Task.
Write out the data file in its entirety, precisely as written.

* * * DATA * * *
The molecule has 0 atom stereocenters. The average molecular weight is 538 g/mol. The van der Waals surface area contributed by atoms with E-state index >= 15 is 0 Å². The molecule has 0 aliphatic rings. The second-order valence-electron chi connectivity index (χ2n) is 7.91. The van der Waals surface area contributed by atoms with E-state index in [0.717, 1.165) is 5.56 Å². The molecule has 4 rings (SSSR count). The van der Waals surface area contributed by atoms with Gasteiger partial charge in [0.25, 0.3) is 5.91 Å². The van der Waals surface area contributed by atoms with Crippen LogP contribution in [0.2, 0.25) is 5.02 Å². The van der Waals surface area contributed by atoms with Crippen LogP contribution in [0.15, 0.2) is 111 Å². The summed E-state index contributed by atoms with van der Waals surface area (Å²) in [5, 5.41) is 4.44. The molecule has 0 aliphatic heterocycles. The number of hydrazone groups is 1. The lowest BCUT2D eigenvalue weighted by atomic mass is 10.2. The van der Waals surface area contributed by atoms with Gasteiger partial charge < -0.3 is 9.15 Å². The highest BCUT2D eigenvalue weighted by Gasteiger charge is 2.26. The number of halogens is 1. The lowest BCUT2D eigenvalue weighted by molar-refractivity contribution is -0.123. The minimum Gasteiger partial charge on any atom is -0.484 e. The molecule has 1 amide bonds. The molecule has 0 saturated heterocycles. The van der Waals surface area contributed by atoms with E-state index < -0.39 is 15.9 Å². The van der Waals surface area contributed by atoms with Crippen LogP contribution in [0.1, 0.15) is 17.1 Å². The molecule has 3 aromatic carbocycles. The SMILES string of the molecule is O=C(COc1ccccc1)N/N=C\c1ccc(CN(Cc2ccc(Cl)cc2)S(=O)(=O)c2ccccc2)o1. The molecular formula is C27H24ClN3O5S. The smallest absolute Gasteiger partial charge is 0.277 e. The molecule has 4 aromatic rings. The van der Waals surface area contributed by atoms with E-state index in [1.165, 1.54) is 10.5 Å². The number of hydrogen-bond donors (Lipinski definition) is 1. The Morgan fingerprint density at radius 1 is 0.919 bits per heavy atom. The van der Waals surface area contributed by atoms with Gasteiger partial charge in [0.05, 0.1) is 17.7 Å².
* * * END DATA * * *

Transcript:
The molecule has 0 atom stereocenters. The average molecular weight is 538 g/mol. The van der Waals surface area contributed by atoms with E-state index >= 15 is 0 Å². The molecule has 0 aliphatic rings. The second-order valence-electron chi connectivity index (χ2n) is 7.91. The van der Waals surface area contributed by atoms with E-state index in [0.717, 1.165) is 5.56 Å². The molecule has 4 rings (SSSR count). The van der Waals surface area contributed by atoms with Gasteiger partial charge in [0.25, 0.3) is 5.91 Å². The van der Waals surface area contributed by atoms with Crippen LogP contribution in [0.2, 0.25) is 5.02 Å². The van der Waals surface area contributed by atoms with Crippen LogP contribution in [0.15, 0.2) is 111 Å². The summed E-state index contributed by atoms with van der Waals surface area (Å²) in [5, 5.41) is 4.44. The molecule has 0 aliphatic heterocycles. The number of hydrazone groups is 1. The lowest BCUT2D eigenvalue weighted by atomic mass is 10.2. The van der Waals surface area contributed by atoms with Gasteiger partial charge < -0.3 is 9.15 Å². The highest BCUT2D eigenvalue weighted by Gasteiger charge is 2.26. The number of halogens is 1. The lowest BCUT2D eigenvalue weighted by molar-refractivity contribution is -0.123. The minimum Gasteiger partial charge on any atom is -0.484 e. The molecule has 1 amide bonds. The molecule has 0 saturated heterocycles. The van der Waals surface area contributed by atoms with E-state index < -0.39 is 15.9 Å². The van der Waals surface area contributed by atoms with Crippen LogP contribution in [0.1, 0.15) is 17.1 Å². The molecule has 3 aromatic carbocycles. The SMILES string of the molecule is O=C(COc1ccccc1)N/N=C\c1ccc(CN(Cc2ccc(Cl)cc2)S(=O)(=O)c2ccccc2)o1. The molecular formula is C27H24ClN3O5S. The smallest absolute Gasteiger partial charge is 0.277 e. The molecule has 4 aromatic rings. The van der Waals surface area contributed by atoms with E-state index in [1.165, 1.54) is 10.5 Å². The number of hydrogen-bond donors (Lipinski definition) is 1. The Morgan fingerprint density at radius 1 is 0.919 bits per heavy atom. The van der Waals surface area contributed by atoms with Gasteiger partial charge in [0.05, 0.1) is 17.7 Å².